Three of the area's wealthiest business executives are considering making a major investment in John Hanson Savings & Loan, which would help the thrift raise the funds needed to qualify for final approvals for federal deposit insurance.
The Prince George's County savings and loan, Maryland's third-largest privately insured lending institution, is negotiating with Israel Cohen, chairman of the board of Giant Food Inc., and developers Theodore N. Lerner and Albert "Sonny" Abramson, to become major shareholders. Those discussions are just one of several options John Hanson is exploring as possible strategies to meet federal deposit insurance requirements, according to Robin C. Staley, the thrift's spokesperson.
"This is among the many options that we are investigating to meet the 5 percent net worth requirement," said Staley. "There are several different avenues we are pursuing," she said, adding that she did not know any details of the negotiations.
Charles A. Dukes Jr., chairman of the board of John Hanson, said he would not comment on the matter because the thrift does "not have a firm agreement."
Giant Food spokesman Barry Scher said yesterday "This is a personal matter, and there is no further comment at this time." Lerner and Abramson could not be reached for comment yesterday.
John Hanson, which has assets of about $650 million, received conditional approval for federal insurance from the Federal Home Loan Bank Board two weeks ago but must meet a federal "net worth" requirement to obtain full approval. The net-worth rule requires a savings and loan to keep 5 percent of its net worth in readily available assets.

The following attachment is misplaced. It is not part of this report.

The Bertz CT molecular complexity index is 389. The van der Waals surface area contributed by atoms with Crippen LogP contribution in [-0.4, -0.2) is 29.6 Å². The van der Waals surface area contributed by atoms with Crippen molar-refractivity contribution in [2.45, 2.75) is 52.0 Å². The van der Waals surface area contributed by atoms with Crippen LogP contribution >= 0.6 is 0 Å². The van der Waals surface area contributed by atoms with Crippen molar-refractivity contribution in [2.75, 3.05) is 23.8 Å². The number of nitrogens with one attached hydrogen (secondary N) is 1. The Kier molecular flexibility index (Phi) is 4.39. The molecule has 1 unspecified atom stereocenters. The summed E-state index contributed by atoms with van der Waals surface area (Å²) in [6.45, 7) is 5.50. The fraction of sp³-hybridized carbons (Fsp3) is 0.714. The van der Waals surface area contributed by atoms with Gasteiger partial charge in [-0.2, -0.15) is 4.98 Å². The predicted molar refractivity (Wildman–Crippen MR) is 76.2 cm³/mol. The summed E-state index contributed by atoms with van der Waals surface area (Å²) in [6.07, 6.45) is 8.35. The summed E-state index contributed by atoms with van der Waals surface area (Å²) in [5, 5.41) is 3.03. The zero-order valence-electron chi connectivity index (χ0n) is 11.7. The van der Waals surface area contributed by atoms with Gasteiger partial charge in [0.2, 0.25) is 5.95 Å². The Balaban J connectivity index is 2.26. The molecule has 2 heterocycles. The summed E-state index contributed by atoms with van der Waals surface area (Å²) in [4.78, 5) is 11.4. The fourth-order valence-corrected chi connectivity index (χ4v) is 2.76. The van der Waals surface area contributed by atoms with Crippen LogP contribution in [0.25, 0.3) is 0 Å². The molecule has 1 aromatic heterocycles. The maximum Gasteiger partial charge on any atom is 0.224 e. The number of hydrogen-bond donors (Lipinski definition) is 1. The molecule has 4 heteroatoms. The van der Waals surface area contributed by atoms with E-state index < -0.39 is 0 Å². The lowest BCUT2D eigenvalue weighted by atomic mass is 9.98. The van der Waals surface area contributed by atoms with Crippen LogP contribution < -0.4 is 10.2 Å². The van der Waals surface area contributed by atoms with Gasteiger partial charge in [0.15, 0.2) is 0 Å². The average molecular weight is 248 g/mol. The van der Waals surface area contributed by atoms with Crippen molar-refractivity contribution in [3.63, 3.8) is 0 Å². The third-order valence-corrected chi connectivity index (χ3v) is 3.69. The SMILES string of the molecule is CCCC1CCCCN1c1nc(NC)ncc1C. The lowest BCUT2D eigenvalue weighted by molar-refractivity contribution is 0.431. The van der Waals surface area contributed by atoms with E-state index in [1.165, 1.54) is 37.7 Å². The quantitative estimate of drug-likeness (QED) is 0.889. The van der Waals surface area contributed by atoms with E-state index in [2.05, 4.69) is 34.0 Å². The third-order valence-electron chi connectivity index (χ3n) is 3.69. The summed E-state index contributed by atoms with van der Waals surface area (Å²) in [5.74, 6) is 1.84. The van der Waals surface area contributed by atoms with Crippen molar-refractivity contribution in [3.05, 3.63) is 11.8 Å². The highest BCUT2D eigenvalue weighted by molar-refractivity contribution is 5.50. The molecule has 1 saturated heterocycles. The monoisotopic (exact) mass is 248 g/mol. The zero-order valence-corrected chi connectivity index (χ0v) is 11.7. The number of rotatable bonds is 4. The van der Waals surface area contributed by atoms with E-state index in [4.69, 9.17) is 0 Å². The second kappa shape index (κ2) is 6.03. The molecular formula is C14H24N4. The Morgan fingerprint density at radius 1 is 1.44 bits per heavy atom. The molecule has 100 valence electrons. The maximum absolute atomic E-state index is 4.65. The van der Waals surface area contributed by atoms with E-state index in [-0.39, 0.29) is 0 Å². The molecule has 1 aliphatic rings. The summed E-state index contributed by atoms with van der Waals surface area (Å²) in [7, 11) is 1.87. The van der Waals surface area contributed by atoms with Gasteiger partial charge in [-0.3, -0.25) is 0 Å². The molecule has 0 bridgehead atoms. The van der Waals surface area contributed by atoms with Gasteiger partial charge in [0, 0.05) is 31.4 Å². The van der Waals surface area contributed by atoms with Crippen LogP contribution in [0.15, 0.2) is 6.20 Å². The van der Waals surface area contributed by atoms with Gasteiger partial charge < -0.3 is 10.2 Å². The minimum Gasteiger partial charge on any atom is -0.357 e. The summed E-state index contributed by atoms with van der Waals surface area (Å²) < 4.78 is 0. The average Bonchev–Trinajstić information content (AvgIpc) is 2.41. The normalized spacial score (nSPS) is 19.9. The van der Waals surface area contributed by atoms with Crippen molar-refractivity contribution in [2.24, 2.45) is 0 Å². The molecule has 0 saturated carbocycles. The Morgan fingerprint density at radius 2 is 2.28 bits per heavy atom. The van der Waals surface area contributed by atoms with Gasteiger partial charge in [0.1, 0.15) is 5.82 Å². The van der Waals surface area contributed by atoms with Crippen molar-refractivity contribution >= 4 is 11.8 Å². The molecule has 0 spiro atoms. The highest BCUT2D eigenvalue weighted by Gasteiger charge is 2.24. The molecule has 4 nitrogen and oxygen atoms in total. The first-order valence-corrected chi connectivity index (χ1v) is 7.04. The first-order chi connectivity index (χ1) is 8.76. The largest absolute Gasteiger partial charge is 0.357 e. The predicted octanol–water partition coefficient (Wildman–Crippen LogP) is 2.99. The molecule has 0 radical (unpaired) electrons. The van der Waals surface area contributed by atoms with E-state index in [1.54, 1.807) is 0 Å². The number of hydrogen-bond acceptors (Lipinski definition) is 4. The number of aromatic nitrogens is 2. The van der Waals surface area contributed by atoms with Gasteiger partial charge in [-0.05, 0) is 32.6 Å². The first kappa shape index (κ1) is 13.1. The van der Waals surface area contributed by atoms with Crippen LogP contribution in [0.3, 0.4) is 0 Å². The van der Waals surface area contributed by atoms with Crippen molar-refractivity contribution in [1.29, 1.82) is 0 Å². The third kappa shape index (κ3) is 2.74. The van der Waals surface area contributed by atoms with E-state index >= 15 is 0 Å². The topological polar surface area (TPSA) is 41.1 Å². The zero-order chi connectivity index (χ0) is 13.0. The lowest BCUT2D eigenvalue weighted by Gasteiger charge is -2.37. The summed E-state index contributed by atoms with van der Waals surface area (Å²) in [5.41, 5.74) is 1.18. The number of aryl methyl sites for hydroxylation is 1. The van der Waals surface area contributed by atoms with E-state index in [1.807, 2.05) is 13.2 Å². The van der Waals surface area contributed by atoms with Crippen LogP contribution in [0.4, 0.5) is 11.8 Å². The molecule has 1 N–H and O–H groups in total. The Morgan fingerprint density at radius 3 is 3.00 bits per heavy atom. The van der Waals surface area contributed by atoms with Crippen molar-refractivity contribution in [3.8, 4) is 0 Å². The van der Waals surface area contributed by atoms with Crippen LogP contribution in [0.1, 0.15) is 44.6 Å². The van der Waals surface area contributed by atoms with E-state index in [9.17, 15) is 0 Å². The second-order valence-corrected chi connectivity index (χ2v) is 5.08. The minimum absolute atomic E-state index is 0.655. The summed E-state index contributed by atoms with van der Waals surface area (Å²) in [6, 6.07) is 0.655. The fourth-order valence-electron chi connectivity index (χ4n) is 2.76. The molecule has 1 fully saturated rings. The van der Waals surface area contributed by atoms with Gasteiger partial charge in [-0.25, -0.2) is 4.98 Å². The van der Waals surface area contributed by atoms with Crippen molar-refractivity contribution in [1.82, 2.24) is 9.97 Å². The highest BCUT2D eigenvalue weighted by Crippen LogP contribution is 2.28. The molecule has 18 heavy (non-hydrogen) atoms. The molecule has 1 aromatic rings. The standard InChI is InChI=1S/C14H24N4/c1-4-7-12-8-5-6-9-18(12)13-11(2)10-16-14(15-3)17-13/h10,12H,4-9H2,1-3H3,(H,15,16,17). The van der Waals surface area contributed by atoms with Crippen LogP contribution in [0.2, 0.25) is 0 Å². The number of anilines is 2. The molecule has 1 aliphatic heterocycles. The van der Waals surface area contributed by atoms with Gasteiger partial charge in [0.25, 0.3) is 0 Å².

The potential investors reportedly are considering investing about $20 million in John Hanson and met with representatives of John Hanson two days ago -- on the eve of a meeting of John Hanson's 400 shareholders -- to iron out some technical difficulties, according to The Prince George's Journal.
Lerner, who developed and owns Landover Mall, Wheaton Plaza, White Flint Mall and the Tysons Corner shopping centers, also has been Abramson's partner on other ventures. Lerner, of Chevy Chase, also recently bought a controlling interest in the 3,000-unit Springhill Lake garden apartments in Greenbelt and owns an interest in Greenbelt's Capital Office Park.
Abramson, an investor and land developer who controls a 200-acre parcel at Route 202 and the Beltway across from the Inglewood Business Park in Prince George's County, also has development interests in Northern Virginia and Montgomery County.
John Hanson has been in good financial health in recent years. Net income for fiscal 1984 was $9.6 million, up from $3.7 million in 1983. In fiscal 1982 -- a bad year for the savings and loan industry -- John Hanson lost $1.09 million, its only loss in 25 years. As of the end of April, profits for fiscal 1985 were about $5 million.
Withdrawals at John Hanson have been limited to $1,000 per account per month ever since Gov. Harry Hughes froze withdrawals at the state's thrifts May 14 after problems at two Baltimore savings and loans started runs on deposits throughout the state. Gaining federal insurance would remove that limit.